Former Neo-Nazi Frank Meeink to deliver anti-hate message

Former Neo-Nazi Frank Meeink is scheduled to speak at SHSU at 8 p.m. on Feb. 18 in the Smith-Hutson Auditorium.

“As programming chair, I’m always looking for important programs. (Meeink) used to be a Neo-Nazi skinhead – that’s controversial,” said Laura Springel, programming chair of Program Council.

Springel said Program Council first scheduled the event last semester.

She said Meeink lived a life of hate and racism before making a miraculous turnaround after time spent in prison.

“Frank Meeink became a skinhead at 13,” Springel said. “By 18, he was a skinhead leader and Neo-Nazi recruiter, with gangs that would beat people indiscriminately and videotape their torture.”

Meeink was later jailed and sentenced to three years in prison, where he met the men who would change his life.

A group of black men invited him to a Bible study they held together, and Meeink was enlightened at what he saw. The men in the group, held hands prayed together, and befriended Meeink regardless of his past.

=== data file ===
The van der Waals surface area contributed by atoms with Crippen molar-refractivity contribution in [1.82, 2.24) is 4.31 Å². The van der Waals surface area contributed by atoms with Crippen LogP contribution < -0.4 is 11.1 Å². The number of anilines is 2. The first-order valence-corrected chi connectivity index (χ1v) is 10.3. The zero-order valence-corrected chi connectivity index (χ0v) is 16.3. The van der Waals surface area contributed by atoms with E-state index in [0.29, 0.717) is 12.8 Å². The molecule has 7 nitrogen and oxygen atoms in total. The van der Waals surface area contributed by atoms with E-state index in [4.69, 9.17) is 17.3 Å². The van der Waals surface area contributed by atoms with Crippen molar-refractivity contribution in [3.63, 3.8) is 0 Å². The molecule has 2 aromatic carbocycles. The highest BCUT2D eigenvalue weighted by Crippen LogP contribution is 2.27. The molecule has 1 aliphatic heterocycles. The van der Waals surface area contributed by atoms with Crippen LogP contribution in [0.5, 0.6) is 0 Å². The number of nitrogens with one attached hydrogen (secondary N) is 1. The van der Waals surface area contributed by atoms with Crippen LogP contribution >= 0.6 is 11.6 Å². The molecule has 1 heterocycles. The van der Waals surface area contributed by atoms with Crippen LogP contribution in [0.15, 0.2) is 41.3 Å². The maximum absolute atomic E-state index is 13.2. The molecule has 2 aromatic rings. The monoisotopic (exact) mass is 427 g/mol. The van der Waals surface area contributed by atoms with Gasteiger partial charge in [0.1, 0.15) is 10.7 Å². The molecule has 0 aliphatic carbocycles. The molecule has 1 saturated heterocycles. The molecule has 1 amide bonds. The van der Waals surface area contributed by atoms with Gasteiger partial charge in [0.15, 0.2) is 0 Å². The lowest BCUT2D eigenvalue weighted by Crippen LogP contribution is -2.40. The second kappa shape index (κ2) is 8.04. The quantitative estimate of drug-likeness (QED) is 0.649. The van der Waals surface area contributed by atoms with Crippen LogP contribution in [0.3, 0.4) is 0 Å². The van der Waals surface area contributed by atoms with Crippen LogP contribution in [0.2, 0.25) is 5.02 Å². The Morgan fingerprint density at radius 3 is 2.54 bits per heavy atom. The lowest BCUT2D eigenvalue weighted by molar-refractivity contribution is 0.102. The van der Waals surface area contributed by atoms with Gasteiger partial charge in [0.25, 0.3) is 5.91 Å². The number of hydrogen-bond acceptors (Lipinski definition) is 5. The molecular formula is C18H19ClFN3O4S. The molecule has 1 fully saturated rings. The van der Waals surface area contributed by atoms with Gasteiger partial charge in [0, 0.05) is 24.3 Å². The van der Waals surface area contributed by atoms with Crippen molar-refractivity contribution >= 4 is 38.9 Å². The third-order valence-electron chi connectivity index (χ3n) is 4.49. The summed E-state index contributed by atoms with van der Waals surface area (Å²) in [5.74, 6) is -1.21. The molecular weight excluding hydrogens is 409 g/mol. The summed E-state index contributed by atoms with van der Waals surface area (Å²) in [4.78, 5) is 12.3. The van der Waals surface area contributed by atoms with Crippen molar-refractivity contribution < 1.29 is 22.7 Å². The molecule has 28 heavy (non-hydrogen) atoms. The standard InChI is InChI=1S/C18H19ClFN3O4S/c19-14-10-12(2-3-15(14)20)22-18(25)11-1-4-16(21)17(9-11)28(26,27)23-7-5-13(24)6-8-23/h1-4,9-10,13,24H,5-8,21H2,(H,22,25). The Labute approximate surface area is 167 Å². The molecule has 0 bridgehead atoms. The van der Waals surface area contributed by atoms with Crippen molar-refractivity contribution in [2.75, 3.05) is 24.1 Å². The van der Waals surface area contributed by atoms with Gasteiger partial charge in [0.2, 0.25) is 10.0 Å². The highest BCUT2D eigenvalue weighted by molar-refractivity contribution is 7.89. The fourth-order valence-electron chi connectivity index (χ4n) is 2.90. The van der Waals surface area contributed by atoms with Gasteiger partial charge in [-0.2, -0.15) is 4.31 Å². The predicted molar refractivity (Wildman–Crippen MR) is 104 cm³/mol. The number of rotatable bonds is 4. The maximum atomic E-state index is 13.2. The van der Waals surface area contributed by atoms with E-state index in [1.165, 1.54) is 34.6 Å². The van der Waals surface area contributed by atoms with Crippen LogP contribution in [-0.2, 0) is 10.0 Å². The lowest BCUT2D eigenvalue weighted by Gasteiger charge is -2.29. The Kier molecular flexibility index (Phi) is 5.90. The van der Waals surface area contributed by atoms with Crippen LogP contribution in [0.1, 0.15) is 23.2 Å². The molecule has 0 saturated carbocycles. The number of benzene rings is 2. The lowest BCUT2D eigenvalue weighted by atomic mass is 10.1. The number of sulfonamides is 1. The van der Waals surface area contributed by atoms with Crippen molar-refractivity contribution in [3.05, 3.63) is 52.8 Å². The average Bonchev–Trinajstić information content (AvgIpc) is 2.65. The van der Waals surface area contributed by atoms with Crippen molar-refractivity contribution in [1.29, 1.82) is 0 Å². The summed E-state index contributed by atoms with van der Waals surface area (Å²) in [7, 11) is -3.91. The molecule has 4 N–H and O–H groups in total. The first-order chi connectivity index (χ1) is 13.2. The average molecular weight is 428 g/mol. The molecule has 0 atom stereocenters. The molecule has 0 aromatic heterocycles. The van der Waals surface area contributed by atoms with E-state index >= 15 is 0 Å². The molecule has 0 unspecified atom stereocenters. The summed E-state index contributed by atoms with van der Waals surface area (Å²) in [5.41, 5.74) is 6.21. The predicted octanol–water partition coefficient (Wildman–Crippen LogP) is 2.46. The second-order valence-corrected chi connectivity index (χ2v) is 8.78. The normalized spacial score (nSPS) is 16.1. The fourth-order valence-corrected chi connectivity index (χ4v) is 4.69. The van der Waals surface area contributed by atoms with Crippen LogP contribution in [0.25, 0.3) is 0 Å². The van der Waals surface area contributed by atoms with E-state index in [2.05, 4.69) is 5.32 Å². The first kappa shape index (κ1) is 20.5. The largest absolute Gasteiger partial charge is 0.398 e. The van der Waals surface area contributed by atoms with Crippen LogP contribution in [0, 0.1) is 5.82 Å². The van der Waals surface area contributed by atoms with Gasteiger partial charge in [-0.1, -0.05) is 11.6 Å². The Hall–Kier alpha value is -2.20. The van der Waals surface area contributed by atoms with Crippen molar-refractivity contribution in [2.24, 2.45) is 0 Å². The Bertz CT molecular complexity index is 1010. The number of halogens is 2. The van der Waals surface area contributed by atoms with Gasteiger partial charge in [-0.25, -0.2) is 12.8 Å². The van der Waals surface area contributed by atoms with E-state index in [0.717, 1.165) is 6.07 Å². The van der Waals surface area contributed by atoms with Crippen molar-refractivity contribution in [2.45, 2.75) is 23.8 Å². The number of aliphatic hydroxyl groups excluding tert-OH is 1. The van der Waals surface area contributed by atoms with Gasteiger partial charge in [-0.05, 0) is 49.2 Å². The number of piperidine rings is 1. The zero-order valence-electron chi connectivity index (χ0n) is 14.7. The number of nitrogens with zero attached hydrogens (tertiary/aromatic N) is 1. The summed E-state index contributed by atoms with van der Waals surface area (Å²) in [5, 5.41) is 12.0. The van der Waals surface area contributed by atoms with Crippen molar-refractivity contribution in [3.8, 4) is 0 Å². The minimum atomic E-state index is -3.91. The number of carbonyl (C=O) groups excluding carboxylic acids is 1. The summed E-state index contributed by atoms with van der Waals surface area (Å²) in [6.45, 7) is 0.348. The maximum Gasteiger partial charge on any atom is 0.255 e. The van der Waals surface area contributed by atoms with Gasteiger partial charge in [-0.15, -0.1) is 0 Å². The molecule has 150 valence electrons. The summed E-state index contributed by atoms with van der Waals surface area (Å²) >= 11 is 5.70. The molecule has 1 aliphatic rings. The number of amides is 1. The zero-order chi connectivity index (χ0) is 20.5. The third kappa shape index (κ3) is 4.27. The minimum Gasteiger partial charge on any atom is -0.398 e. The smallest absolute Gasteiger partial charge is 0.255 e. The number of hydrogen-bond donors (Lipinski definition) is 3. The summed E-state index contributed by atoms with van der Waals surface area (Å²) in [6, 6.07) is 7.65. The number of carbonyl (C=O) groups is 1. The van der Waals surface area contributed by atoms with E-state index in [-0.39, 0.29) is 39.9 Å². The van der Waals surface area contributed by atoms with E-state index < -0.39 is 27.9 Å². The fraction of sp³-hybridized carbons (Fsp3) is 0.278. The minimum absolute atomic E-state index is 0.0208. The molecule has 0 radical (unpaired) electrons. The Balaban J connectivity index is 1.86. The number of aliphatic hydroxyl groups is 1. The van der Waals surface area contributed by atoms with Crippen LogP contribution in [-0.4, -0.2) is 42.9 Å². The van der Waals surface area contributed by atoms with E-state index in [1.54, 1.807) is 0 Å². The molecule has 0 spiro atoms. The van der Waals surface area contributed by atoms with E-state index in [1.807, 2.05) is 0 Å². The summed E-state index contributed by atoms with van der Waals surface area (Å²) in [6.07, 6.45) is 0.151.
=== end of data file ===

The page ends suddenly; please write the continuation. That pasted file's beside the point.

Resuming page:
Once released from prison, a Jewish doctor offered to remove Meeink’s racist tattoos. He briefly reunited with his Neo-Nazi friends, but realized he could not turn his back on the men who accepted him in prison. He then made the decision to resign from bigotry.

Since the life changing events, Meeink underwent, Springel said he is committed to speaking out against all hate groups.

Meeink has made guest appearances to spread his message on The Today Show, CNN and MTV.

“He’ll talk about how he made the turnaround…and how it’s possible to change anybody,” Springel said. “The whole point behind the program is changing your life and accepting your faults.”

New Line Cinema even made a movie about Meeink’s life – “American History X.”

Hillel, SHSU’s Jewish student organization is also involved in the program.

“Hillel has been essential in supporting and backing the program,” Springel said.

Jason Plotkin, Hillel president, felt that the organization needed to get its name out on campus, and decided to get involved.

“I think this is a worthwhile event because being a former Neo-Nazi, he will speak about tolerance,” Plotkin said.

Plotkin said that Meeink’s message against discrimination is valid and can be related to the fact that it is Black History Month.

“His message is the same – for tolerance and against bigotry,” he said.

All students are invited to attend Meeink’s speech and are encouraged to ask questions and participate.

Program Council asks that all attendees please show respect and courtesy of the speaker and other members of the audience.

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